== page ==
Toyota Motor Corp., Renault SA and Nissan Motor Co. are among carmakers widening their global production footprint to limit exposure to currency risk.
Toyota plans to expand production in Europe to about 75% of sales from 63% to 64% within two years, Chief Regional Officer Didier Leroy said. Its luxury Lexus brand is entirely produced in Japan.
“We want to have a business model that completely frees us from the exchange notion,” Leroy said in an interview at the Geneva International Motor Show.
The yen has depreciated 6% against the euro this year and was trading at 121.56 per euro as of 3:11 p.m. in London after dropping to 127.71 in February, the weakest since 2010. It’s down 7% against the dollar. Still, Toyota’s impact from the exchange rate this fiscal year will be less than 10 million euros ($13 million), Leroy said.
Nissan Chief Executive Officer Carlos Ghosn, who holds the same title at partner Renault, said the yen isn’t in positive territory for Japanese carmakers.
“It’s less of a handicap today,” he said in an interview with Guy Johnson on Bloomberg Television. “It doesn’t mean it’s an asset. They’re more competitive compared to one year ago. It certainly doesn’t make them more competitive compared to four years ago.” The yen reached almost 170 per euro in July 2008.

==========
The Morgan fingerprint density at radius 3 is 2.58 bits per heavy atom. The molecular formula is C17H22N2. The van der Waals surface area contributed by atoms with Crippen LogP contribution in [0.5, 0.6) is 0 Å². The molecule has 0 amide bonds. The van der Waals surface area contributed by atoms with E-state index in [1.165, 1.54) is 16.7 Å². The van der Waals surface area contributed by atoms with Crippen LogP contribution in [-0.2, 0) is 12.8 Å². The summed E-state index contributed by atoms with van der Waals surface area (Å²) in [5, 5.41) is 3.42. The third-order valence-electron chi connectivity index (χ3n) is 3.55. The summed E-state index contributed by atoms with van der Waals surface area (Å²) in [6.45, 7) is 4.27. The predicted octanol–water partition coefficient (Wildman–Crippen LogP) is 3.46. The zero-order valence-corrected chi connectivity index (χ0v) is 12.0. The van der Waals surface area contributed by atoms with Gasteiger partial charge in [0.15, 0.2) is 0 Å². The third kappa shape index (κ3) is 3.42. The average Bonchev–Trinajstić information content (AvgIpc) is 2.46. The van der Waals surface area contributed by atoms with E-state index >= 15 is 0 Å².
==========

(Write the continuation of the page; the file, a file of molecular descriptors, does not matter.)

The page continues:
The market is “very far” from a devaluation of the yen currently, Ghosn told reporters in Geneva today, adding that many carmakers have been relying on one currency for too long.
The current logic is “localize your production” and that trend will continue, he said.
“Currency fluctuations are having a huge impact on where the automakers are choosing to put their production,” Anil Valsan, global lead analyst for automotive at Ernst & Young, said in an interview. “More natural hedges are what automakers are trying to do rather than financial hedging. That’s where the emphasis will be going forward.”
Renault’s Philippe Klein, executive vice president for corporate planning, product planning and programs, said the French carmaker is evaluating how foreign-exchange fluctuations affect sourcing.
“In an ideal world, we would like to be balanced: if I sell in rubles I would like to build in rubles,” Klein said. “We’re trying to reach that objective.”